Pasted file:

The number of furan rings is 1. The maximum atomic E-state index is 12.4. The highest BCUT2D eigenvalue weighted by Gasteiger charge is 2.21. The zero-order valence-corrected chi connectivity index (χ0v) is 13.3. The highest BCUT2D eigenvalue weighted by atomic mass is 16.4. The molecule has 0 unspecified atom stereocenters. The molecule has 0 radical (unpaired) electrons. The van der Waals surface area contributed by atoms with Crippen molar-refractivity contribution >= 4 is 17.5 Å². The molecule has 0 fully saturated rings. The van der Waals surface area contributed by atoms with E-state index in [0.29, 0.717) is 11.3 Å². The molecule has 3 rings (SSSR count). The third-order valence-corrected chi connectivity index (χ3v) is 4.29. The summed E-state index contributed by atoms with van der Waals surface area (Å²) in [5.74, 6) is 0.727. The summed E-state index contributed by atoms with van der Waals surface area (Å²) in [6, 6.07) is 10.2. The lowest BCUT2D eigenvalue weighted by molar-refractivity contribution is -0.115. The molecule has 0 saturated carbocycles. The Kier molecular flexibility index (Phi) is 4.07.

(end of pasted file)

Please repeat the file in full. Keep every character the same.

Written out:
The number of furan rings is 1. The maximum atomic E-state index is 12.4. The highest BCUT2D eigenvalue weighted by Gasteiger charge is 2.21. The zero-order valence-corrected chi connectivity index (χ0v) is 13.3. The highest BCUT2D eigenvalue weighted by atomic mass is 16.4. The molecule has 0 unspecified atom stereocenters. The molecule has 0 radical (unpaired) electrons. The van der Waals surface area contributed by atoms with Crippen molar-refractivity contribution >= 4 is 17.5 Å². The molecule has 0 fully saturated rings. The van der Waals surface area contributed by atoms with E-state index in [0.29, 0.717) is 11.3 Å². The molecule has 3 rings (SSSR count). The third-order valence-corrected chi connectivity index (χ3v) is 4.29. The summed E-state index contributed by atoms with van der Waals surface area (Å²) in [5.74, 6) is 0.727. The summed E-state index contributed by atoms with van der Waals surface area (Å²) in [6, 6.07) is 10.2. The lowest BCUT2D eigenvalue weighted by molar-refractivity contribution is -0.115. The molecule has 0 saturated carbocycles. The Kier molecular flexibility index (Phi) is 4.07.